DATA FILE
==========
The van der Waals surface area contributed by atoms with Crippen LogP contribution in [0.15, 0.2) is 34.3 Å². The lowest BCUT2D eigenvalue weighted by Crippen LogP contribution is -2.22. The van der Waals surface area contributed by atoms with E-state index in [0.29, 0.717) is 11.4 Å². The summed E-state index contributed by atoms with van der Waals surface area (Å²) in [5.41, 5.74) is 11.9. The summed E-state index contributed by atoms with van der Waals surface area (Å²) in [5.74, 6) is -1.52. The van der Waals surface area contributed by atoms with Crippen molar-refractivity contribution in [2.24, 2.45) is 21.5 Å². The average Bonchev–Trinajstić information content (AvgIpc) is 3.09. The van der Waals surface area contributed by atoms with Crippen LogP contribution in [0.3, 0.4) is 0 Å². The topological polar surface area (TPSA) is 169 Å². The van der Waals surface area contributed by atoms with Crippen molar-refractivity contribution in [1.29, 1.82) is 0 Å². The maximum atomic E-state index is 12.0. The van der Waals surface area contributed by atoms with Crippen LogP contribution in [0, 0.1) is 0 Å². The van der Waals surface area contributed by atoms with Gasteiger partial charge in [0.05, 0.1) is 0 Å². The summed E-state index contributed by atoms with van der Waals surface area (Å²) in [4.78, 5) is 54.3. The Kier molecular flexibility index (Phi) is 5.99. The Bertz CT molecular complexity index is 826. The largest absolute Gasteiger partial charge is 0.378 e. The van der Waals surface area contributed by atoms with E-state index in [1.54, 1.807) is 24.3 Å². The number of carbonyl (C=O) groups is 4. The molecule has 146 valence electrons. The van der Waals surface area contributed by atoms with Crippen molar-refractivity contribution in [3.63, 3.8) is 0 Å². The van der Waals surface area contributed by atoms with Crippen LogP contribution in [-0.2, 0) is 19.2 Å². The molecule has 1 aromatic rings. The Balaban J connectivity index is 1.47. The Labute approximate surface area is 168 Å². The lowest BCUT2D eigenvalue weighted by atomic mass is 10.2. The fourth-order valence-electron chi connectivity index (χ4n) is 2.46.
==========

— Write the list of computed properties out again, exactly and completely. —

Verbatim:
The van der Waals surface area contributed by atoms with Crippen LogP contribution in [0.15, 0.2) is 34.3 Å². The lowest BCUT2D eigenvalue weighted by Crippen LogP contribution is -2.22. The van der Waals surface area contributed by atoms with E-state index in [0.29, 0.717) is 11.4 Å². The summed E-state index contributed by atoms with van der Waals surface area (Å²) in [5.41, 5.74) is 11.9. The summed E-state index contributed by atoms with van der Waals surface area (Å²) in [5.74, 6) is -1.52. The van der Waals surface area contributed by atoms with Crippen molar-refractivity contribution in [2.24, 2.45) is 21.5 Å². The average Bonchev–Trinajstić information content (AvgIpc) is 3.09. The van der Waals surface area contributed by atoms with Crippen LogP contribution in [0.3, 0.4) is 0 Å². The topological polar surface area (TPSA) is 169 Å². The van der Waals surface area contributed by atoms with Crippen molar-refractivity contribution in [1.29, 1.82) is 0 Å². The maximum atomic E-state index is 12.0. The van der Waals surface area contributed by atoms with Crippen LogP contribution in [0, 0.1) is 0 Å². The van der Waals surface area contributed by atoms with Gasteiger partial charge in [0.05, 0.1) is 0 Å². The summed E-state index contributed by atoms with van der Waals surface area (Å²) in [4.78, 5) is 54.3. The Kier molecular flexibility index (Phi) is 5.99. The Bertz CT molecular complexity index is 826. The largest absolute Gasteiger partial charge is 0.378 e. The van der Waals surface area contributed by atoms with E-state index in [1.54, 1.807) is 24.3 Å². The number of carbonyl (C=O) groups is 4. The molecule has 146 valence electrons. The van der Waals surface area contributed by atoms with Crippen molar-refractivity contribution in [3.63, 3.8) is 0 Å². The van der Waals surface area contributed by atoms with Crippen LogP contribution in [-0.2, 0) is 19.2 Å². The molecule has 1 aromatic rings. The Balaban J connectivity index is 1.47. The Labute approximate surface area is 168 Å². The lowest BCUT2D eigenvalue weighted by atomic mass is 10.2. The fourth-order valence-electron chi connectivity index (χ4n) is 2.46.